If either of those things were taken offline as a result of a crisis, it could have devastating consequences for the global economy, which is why countries around the world are looking with increasing concern at actions that are being taken that could disrupt the status quo, that could produce some kind of conflict or result in a crisis that has these consequences. So that's something that I shared, as well. It's tremendously important that we communicate clearly, directly about Taiwan. It's something, of course, that's a primary concern for China. So here we had really very direct, very detailed, very explicit conversations. And at the very least, that brings more clarity to each of us about what the other is thinking.

FADEL: In the U.S., there's pressure on both sides of the aisle here to be tough on China, and that seems like it will grow as the 2024 election approaches. China's leadership is surely constrained by domestic perceptions of the U.S., as well. How do you prevent those domestic pressures and constraints from pushing you into policy choices that aren't optimal on either side?

BLINKEN: We have a responsibility to defend, protect and advance the interests of the United States and its people. And that is what motivates us in our relationship with China and, for that matter, with any other country. And we believe the best way to do that is to do exactly what we've done over the last 2 1/2 years. We've made major investments - historic investments - at home in our infrastructure, in our technology, in our research and development capacity, in our competitiveness. And at the same time, we reengaged with allies and partners, and we created much greater alignment - convergence - with them on the approach to China. The result is that we're now dealing with the challenges that China poses from a position of much greater strength than when we started. And so from that new foundation that we built, we're better able to deal with the profound differences, as well as, again, to look for areas where it makes sense to cooperate. But the lead instrument we have now in doing that is our diplomacy.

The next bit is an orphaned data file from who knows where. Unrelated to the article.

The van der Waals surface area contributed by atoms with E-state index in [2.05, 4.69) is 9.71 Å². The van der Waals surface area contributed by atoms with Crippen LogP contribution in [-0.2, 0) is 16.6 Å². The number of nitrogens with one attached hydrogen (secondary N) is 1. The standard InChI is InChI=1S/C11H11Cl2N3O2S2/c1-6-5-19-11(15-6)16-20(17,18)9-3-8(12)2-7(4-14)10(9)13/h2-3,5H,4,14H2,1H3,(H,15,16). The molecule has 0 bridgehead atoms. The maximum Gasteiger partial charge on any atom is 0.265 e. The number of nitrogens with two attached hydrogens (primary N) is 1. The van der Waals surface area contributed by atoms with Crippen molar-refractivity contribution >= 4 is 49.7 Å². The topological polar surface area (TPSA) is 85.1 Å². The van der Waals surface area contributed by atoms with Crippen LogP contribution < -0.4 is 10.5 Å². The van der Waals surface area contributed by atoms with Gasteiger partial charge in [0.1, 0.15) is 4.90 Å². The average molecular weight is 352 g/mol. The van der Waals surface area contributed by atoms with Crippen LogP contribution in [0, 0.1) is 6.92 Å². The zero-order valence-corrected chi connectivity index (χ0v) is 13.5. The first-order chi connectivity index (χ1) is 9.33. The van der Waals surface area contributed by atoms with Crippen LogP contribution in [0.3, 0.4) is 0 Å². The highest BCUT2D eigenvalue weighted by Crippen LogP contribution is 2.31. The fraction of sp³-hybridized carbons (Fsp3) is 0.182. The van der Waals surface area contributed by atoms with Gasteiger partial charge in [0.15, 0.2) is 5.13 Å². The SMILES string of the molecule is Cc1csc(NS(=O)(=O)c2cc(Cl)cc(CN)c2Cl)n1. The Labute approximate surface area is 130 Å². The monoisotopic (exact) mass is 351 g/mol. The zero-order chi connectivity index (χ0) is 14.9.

And so it would be irresponsible not to engage and counterproductive to our interests. It's the best way to avoid misunderstandings and miscalculations that could lead to conflict. It's the best way to make clear, as I said, our position and intent when it comes to our profound differences. It's the best way to stand up for human rights. It's the best way to explore whether we can work together in our mutual interest. It's probably the only way to do things like get some detained Americans home, to produce cooperation on fentanyl, the leading killer of Americans aged 18 to 49, to defend the interests of our workers and our companies who are operating in China. So I think we set a very strong foundation, and now we're using engagement to try to advance our interests and to protect them.

FADEL: Secretary of State Antony Blinken speaking to us from Beijing as he wraps up his visit. Thank you for taking the time.

BLINKEN: Good to be with you. Transcript provided by NPR, Copyright NPR.

NPR transcripts are created on a rush deadline by an NPR contractor. This text may not be in its final form and may be updated or revised in the future. Accuracy and availability may vary. The authoritative record of NPR’s programming is the audio record.

Leila Fadel is a national correspondent for NPR based in Los Angeles, covering issues of culture, diversity, and race.